Argosy Media Reviews: February 5, 2015

‘Maps to the Stars’Dir. David Cronenberg (eOne, 2014)

‘Welcome to Night Vale’ Commonplace Books (bi-monthly)

‘Maps to the Stars’ Dir. David Cronenberg (eOne, 2014)

From the twisted mind of David Cronenberg comes an unsettling satire of the Hollywood world. It might be Cronenberg’s idea of a comedy, but Maps to the Stars is far from cheerful. The Canadian director serves up a handful of horrible human monsters, including ghosts, incest, child abuse, drug addictions and misplaced violent tendencies.

The film focuses on the Weiss family as its members navigate the troubled psychological waters that permeate the household. Julianne Moore in particular gives a haunting performance: a portrait of an aging, washed-up actress unable to let go of what remains of her former youthful glamour.

As ever, Cronenberg’s work is filled with crisp images and scathing social commentary. The whole plot is filled with name-drops and a critique the film industry. Cronenberg pulls back the curtain of the magical “Tinseltown” to reveal the disturbed nature of the Hollywood machine. However, he seems to get a little carried away with the clichés and self-references, to the point where the film’s criticism can be turned against itself. As one of the characters dismissively points out, “at the end of the day, it’s an art film,” which is an effective summary of Cronenberg’s latest work.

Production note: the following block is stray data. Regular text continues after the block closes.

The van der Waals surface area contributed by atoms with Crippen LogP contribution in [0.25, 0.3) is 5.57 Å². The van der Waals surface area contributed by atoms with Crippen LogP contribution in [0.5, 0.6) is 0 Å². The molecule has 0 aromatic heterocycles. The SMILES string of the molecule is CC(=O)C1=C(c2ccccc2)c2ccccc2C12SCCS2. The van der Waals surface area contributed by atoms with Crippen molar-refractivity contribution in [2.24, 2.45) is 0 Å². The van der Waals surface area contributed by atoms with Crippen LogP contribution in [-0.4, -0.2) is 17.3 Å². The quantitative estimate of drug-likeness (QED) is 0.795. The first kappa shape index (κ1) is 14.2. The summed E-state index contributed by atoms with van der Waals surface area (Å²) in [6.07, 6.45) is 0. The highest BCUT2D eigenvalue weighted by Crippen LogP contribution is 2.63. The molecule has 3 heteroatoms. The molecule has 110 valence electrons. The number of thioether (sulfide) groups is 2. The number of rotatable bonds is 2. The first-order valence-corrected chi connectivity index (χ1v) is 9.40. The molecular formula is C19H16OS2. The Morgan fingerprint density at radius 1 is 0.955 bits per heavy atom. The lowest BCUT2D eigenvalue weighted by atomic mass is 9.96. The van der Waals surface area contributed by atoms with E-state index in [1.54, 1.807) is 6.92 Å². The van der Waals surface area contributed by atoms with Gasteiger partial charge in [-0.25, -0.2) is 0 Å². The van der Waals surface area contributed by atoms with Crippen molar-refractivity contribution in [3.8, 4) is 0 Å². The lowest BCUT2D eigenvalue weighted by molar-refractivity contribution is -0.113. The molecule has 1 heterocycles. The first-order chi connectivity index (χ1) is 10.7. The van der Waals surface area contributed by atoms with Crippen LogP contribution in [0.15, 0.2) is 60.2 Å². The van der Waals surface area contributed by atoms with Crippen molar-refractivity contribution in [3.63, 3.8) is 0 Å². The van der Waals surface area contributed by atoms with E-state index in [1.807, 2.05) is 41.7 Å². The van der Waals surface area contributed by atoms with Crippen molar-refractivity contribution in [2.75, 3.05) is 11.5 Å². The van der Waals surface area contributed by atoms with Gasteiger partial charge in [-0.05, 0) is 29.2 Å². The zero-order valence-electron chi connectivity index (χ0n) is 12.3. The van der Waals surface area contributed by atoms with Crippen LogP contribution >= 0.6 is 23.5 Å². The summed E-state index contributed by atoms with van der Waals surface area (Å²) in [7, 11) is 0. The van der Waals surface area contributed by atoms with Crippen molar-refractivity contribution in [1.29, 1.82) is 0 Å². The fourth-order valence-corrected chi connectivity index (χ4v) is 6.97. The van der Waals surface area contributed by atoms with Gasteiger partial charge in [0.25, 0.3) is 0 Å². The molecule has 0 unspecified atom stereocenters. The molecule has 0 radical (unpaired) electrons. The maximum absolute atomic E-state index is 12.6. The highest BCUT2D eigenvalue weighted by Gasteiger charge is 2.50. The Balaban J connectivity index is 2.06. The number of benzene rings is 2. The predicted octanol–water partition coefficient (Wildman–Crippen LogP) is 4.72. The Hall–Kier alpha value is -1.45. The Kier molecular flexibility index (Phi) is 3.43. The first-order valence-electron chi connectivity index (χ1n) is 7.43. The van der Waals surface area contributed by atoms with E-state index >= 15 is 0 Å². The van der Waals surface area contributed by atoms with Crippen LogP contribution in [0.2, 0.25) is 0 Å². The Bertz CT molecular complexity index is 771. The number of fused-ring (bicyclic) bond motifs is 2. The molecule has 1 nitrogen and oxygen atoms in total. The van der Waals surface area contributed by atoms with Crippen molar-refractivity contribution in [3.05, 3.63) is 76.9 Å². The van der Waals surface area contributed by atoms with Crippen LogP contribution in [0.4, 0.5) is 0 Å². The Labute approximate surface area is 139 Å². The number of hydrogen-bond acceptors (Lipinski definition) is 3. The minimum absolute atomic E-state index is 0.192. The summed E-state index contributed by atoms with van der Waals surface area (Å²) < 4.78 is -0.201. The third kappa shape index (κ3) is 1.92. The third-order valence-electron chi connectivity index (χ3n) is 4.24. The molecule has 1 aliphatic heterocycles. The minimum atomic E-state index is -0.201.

– Lily Mackie

‘Welcome to Night Vale’ Commonplace Books (bi-monthly)

Welcome to Night Vale is a podcast series framed as a weekly news broadcast by the local radio station in the fictional town of Night Vale, a community where impossibilities and abnormalities are a daily routine. Welcome to Night Vale revolves around strangeness: the fictional news reports in the podcast are contingent of dark, unnatural happenings being described in a calm, ‘business-as-usual’ manner. This creates a creepy and absurd atmosphere that is relayed by the smooth-voiced narrator and the music accompanying each episode.

The casual tone in which they are told inspires an atmosphere alternating between unsettling strangeness and absurd humour. In the face of bizarre events that face Night Vale, its denizens choose to ignore those terrors rather than confronting or escaping them.

While the mysteries of Night Vale may sometimes lose their ability to surprise as the series continues, the podcast is usually able to keep the “broadcasts” fresh and interesting. If you are a fan of surrealism and comedy, I would highly recommend giving this series a listen.​

– Gabriel Christie

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